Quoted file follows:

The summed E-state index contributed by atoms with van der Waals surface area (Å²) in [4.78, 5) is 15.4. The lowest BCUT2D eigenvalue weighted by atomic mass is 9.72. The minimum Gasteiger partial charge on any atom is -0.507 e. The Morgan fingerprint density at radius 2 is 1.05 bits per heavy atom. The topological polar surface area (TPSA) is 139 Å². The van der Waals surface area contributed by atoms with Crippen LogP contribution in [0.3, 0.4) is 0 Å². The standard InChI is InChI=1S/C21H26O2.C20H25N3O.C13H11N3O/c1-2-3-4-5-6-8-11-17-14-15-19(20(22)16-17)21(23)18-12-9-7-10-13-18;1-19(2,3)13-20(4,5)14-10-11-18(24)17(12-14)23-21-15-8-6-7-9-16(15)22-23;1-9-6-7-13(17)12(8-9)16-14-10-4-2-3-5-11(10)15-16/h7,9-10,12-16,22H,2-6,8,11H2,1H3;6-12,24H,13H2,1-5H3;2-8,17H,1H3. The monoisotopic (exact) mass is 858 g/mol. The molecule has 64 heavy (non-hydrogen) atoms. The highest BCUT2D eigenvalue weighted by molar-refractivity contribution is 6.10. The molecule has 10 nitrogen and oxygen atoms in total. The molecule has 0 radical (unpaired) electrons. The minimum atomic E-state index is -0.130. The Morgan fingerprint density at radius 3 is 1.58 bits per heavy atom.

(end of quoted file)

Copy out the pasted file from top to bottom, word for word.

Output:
The summed E-state index contributed by atoms with van der Waals surface area (Å²) in [4.78, 5) is 15.4. The lowest BCUT2D eigenvalue weighted by atomic mass is 9.72. The minimum Gasteiger partial charge on any atom is -0.507 e. The Morgan fingerprint density at radius 2 is 1.05 bits per heavy atom. The topological polar surface area (TPSA) is 139 Å². The van der Waals surface area contributed by atoms with Crippen LogP contribution in [0.3, 0.4) is 0 Å². The standard InChI is InChI=1S/C21H26O2.C20H25N3O.C13H11N3O/c1-2-3-4-5-6-8-11-17-14-15-19(20(22)16-17)21(23)18-12-9-7-10-13-18;1-19(2,3)13-20(4,5)14-10-11-18(24)17(12-14)23-21-15-8-6-7-9-16(15)22-23;1-9-6-7-13(17)12(8-9)16-14-10-4-2-3-5-11(10)15-16/h7,9-10,12-16,22H,2-6,8,11H2,1H3;6-12,24H,13H2,1-5H3;2-8,17H,1H3. The monoisotopic (exact) mass is 858 g/mol. The molecule has 64 heavy (non-hydrogen) atoms. The highest BCUT2D eigenvalue weighted by molar-refractivity contribution is 6.10. The molecule has 10 nitrogen and oxygen atoms in total. The molecule has 0 radical (unpaired) electrons. The minimum atomic E-state index is -0.130. The Morgan fingerprint density at radius 3 is 1.58 bits per heavy atom.